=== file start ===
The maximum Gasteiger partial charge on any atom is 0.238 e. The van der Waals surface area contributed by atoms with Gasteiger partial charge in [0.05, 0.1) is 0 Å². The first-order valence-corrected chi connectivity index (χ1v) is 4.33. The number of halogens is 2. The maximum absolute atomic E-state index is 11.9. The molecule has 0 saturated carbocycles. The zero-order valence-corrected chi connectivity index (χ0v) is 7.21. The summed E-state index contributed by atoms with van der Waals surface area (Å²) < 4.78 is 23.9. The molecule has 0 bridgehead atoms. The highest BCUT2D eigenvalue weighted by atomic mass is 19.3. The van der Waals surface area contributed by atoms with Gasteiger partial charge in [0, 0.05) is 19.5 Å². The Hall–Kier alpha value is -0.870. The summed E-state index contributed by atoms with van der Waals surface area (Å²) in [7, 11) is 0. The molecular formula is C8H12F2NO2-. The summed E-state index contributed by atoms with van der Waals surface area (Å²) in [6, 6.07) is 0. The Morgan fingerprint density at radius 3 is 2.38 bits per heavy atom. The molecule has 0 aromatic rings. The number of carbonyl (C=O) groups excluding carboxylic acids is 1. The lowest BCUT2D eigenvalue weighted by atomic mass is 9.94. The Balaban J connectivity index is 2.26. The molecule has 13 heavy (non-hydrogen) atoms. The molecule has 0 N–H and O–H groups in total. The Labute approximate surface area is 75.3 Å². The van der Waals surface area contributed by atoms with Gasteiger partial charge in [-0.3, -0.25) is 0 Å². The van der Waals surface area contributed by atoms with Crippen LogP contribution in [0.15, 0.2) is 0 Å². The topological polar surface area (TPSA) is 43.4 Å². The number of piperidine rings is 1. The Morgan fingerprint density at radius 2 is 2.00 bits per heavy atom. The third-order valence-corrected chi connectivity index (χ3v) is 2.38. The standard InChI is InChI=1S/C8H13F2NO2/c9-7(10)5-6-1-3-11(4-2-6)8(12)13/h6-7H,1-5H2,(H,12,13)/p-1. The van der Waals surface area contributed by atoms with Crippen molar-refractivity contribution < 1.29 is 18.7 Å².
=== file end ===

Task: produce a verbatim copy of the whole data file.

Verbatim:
The maximum Gasteiger partial charge on any atom is 0.238 e. The van der Waals surface area contributed by atoms with Gasteiger partial charge in [0.05, 0.1) is 0 Å². The first-order valence-corrected chi connectivity index (χ1v) is 4.33. The number of halogens is 2. The maximum absolute atomic E-state index is 11.9. The molecule has 0 saturated carbocycles. The zero-order valence-corrected chi connectivity index (χ0v) is 7.21. The summed E-state index contributed by atoms with van der Waals surface area (Å²) < 4.78 is 23.9. The molecule has 0 bridgehead atoms. The highest BCUT2D eigenvalue weighted by atomic mass is 19.3. The van der Waals surface area contributed by atoms with Gasteiger partial charge in [0, 0.05) is 19.5 Å². The Hall–Kier alpha value is -0.870. The summed E-state index contributed by atoms with van der Waals surface area (Å²) in [7, 11) is 0. The molecular formula is C8H12F2NO2-. The summed E-state index contributed by atoms with van der Waals surface area (Å²) in [6, 6.07) is 0. The Morgan fingerprint density at radius 3 is 2.38 bits per heavy atom. The molecule has 0 aromatic rings. The number of carbonyl (C=O) groups excluding carboxylic acids is 1. The lowest BCUT2D eigenvalue weighted by atomic mass is 9.94. The Balaban J connectivity index is 2.26. The molecule has 13 heavy (non-hydrogen) atoms. The molecule has 0 N–H and O–H groups in total. The Labute approximate surface area is 75.3 Å². The van der Waals surface area contributed by atoms with Gasteiger partial charge in [-0.3, -0.25) is 0 Å². The van der Waals surface area contributed by atoms with Crippen LogP contribution in [0.15, 0.2) is 0 Å². The topological polar surface area (TPSA) is 43.4 Å². The number of piperidine rings is 1. The Morgan fingerprint density at radius 2 is 2.00 bits per heavy atom. The third-order valence-corrected chi connectivity index (χ3v) is 2.38. The standard InChI is InChI=1S/C8H13F2NO2/c9-7(10)5-6-1-3-11(4-2-6)8(12)13/h6-7H,1-5H2,(H,12,13)/p-1. The van der Waals surface area contributed by atoms with Crippen molar-refractivity contribution < 1.29 is 18.7 Å².